SVE: Awesome! I mean, it’s really flattering. I got really teary-eyed when a friend showed me a video of the “Love More” cover. I lost it. It’s intense, you know, I respect these people. I was like, how do they even know who I am? How did they even hear my songs? That blows my mind, for somebody I respect to hear my album, it’s really comforting to know that the world is small.
BYT: So Middle Tennessee State University doesn’t strike me as a typical place for a blossoming singer songwriter, except perhaps for its proximity to Nashville. Did you feel like a misfit there?
SVE: Well it’s actually a really great recording school, but I didn’t even make it into the actual program cause I hated school. I ended up getting a job at a venue in town called the Red Rose, so it was kind of the backdoor route to learning how to do music in general and just how the music world works on an independent level.
BYT: How do you feel about country music after six years in Tennessee?
SVE: When I moved from New Jersey, I had a really surface-level dislike for country music, but then when I moved down there—it’s really, really beautiful music, like old blue grass. I just thought everything was radio country, but I got really into Emmylou Harris, Loretta Lynn, Gillian Welch…there’s so much beautiful music down there.
BYT: You’ve been compared to Feist and Cat Power. Sometimes your music reminds me of Lucinda Williams. Are you flattered or annoyed by comparisons like that?
SVE: I’m flattered by comparisons. I don’t think I sound like them, but it’s nice to be grouped in with them, you know? I was relieved when the comparison moved to Cat Power. I like Cat Power a lot—it’s funny though, cause I didn’t know her music until people kept telling me I sound like her, and then I listened to her and I felt like I liked that comparison, that was the closest thing to what I do.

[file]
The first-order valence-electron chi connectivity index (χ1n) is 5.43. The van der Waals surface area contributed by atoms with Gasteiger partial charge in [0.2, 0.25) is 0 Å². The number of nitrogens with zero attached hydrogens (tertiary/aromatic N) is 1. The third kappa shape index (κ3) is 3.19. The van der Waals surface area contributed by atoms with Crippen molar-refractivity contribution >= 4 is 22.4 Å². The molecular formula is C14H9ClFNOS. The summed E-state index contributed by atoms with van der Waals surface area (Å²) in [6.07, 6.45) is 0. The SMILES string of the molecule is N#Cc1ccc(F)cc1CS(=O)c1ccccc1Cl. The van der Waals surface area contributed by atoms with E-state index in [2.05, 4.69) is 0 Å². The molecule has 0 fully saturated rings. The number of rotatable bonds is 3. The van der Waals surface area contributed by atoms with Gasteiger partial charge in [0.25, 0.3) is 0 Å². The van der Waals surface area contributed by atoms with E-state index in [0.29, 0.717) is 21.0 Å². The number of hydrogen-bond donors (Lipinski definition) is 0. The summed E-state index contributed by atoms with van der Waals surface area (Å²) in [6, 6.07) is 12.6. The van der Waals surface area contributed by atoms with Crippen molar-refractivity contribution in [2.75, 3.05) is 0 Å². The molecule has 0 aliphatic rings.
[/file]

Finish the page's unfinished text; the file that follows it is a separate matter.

BYT: So, I heard some ex-boyfriend of yours once told you that you weren’t good enough to perform in public. At what point did it occur to you that he was just threatened by your talent?
SVE: (laughs) Well when all my friends told me he was really holding me back, and he broke one of my guitars, and he would pawn off my gear, and I realized I wasn’t being myself and didn’t know who I was anymore, I realized he didn’t really care about me. So I moved back home with my family, who kinda nursed me back to a healthy state and helped me become myself again.
BYT: You wrote a lot of songs about him. Has he reached out to you since you got big?
SVE: No, I haven’t been in touch with him.
BYT: If you could collaborate with any musician, dead or alive, whom would you pick?
SVE: Tough one. Off the bat, I would say Neil Young cause I know he’s playing in New York next week, and he’s one of my favorite songwriters and thrashers.
BYT: Mine too. Ok, final question: What kinds of emotions other than heartbreak are we gonna be seeing from you in your upcoming album?
SVE: I think you’re going to hear happier, more optimistic songs, and it’s gonna be a little more experimental. It’s gonna be all over the place—a perfectly schizophrenic record.